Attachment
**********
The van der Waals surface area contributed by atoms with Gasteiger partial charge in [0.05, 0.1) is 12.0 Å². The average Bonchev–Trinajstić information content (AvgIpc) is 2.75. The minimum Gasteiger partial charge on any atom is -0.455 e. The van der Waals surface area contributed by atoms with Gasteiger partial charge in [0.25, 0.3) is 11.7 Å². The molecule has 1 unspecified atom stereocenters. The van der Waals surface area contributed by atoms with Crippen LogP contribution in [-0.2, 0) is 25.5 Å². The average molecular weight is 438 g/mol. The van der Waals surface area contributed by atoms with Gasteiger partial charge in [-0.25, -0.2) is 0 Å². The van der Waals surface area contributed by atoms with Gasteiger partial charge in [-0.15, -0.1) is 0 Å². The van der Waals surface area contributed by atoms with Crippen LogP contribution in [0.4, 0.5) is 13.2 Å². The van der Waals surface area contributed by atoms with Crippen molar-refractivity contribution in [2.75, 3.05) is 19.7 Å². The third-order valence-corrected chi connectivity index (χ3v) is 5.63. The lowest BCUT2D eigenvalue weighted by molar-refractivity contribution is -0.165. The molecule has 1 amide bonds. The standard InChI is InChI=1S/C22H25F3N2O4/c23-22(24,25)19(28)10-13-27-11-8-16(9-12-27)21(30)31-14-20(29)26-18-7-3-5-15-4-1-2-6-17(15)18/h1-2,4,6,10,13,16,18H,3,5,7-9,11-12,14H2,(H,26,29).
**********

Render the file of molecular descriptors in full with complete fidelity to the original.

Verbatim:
The van der Waals surface area contributed by atoms with Gasteiger partial charge in [0.05, 0.1) is 12.0 Å². The average Bonchev–Trinajstić information content (AvgIpc) is 2.75. The minimum Gasteiger partial charge on any atom is -0.455 e. The van der Waals surface area contributed by atoms with Gasteiger partial charge in [0.25, 0.3) is 11.7 Å². The molecule has 1 unspecified atom stereocenters. The van der Waals surface area contributed by atoms with Crippen LogP contribution in [-0.2, 0) is 25.5 Å². The average molecular weight is 438 g/mol. The van der Waals surface area contributed by atoms with Gasteiger partial charge in [-0.25, -0.2) is 0 Å². The van der Waals surface area contributed by atoms with Gasteiger partial charge in [-0.15, -0.1) is 0 Å². The van der Waals surface area contributed by atoms with Crippen LogP contribution in [0.4, 0.5) is 13.2 Å². The van der Waals surface area contributed by atoms with Crippen molar-refractivity contribution in [2.75, 3.05) is 19.7 Å². The third-order valence-corrected chi connectivity index (χ3v) is 5.63. The lowest BCUT2D eigenvalue weighted by molar-refractivity contribution is -0.165. The molecule has 1 amide bonds. The standard InChI is InChI=1S/C22H25F3N2O4/c23-22(24,25)19(28)10-13-27-11-8-16(9-12-27)21(30)31-14-20(29)26-18-7-3-5-15-4-1-2-6-17(15)18/h1-2,4,6,10,13,16,18H,3,5,7-9,11-12,14H2,(H,26,29).